But, today—that very same jackass is probably one of many people who now dine in Thai restaurants around Fairbanks, and in fact, probably also dines at the local Indian restaurant. I’d walk into our neighborhood Lemongrass Thai Restaurant and the majority of the folks sitting at the tables are all Caucasians. In fact, many of them are my age and I can guarantee that they once had some Asian friend whose fridge they opened, pointed to a dish, and with a disgusted look on their face asked “what is that?!”
Chef Chang had laughed at how profound his realization was, and when he told his mother how embarrassed he once was whenever his friends came over—he now realizes the importance of how cultural, and racial identity are embedded and projected through food.
What’s even more profound is that people who have been displaced in their lives, or even more so immigrated are the core element of our food culture today. Pizza didn’t just magically showed up in New York, and then like Dumbledore—apparated in Chicago. The Thai restaurants in Fairbanks just didn’t pop up because some white dude who travelled to Thailand decided to start cooking Thai food in minus 50-degree weather in the middle of winter. No, there’s a story behind the creation of those dishes, and if we think about it more thoroughly—how amazing is it to appreciate such dishes being shared with us today? We could be sitting in a restaurant enjoying a plate of pad thai, or a slice of pizza—and just imagine the story behind such dishes.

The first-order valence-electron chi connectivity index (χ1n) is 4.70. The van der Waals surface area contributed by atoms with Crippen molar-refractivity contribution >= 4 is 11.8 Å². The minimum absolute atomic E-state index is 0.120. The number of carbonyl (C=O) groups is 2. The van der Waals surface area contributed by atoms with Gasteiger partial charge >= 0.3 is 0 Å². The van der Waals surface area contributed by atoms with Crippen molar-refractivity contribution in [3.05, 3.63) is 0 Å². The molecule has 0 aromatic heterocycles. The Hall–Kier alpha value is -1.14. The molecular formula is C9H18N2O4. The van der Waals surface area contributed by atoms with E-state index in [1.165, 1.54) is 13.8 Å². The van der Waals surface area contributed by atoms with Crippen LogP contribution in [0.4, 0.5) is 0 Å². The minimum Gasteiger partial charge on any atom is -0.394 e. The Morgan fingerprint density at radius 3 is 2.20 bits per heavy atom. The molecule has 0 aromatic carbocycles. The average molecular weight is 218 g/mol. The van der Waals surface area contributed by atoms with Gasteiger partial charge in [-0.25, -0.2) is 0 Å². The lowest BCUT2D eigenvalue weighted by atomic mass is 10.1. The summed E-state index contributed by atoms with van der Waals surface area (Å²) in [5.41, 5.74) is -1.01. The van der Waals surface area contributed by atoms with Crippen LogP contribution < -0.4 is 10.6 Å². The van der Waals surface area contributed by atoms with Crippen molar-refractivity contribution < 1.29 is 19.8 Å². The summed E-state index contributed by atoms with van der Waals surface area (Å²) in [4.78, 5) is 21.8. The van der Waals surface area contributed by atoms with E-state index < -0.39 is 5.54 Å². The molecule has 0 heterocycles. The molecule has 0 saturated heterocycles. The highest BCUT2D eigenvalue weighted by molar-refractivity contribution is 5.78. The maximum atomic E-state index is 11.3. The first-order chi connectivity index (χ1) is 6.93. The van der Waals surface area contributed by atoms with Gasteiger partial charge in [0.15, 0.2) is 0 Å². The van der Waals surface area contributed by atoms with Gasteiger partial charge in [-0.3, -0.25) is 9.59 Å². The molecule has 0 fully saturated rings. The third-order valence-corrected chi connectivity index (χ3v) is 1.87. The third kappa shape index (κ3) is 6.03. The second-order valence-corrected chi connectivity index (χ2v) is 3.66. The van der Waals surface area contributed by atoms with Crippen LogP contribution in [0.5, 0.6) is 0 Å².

I am no longer embarrassed to have a huge jug of fish sauce (patis to Filipinos) hanging around my pantry, or the fact that I have several varieties of soy sauce in the fridge (I even have Paleo approved coconut aminos) along with fresh eggs (from locally raised chickens). In fact, I don’t even mind when the kids’ friends come over and they raid the fridge—not looking for jam to go with peanut butter—but to see what I cooked the night before.
Therefore, in honor of shedding this once childhood embarrassment, and finishing up a binge worthy session of Ugly Delicious, I spent a few weeks of cooking nothing but Filipino food.
And finally, to that kid from my childhood who opened up our fridge—I hope she’s somewhere eating a plate full of pancit sitting down next to her Filipino husband…or wife…as her kids are running around playing swords with their lumpias.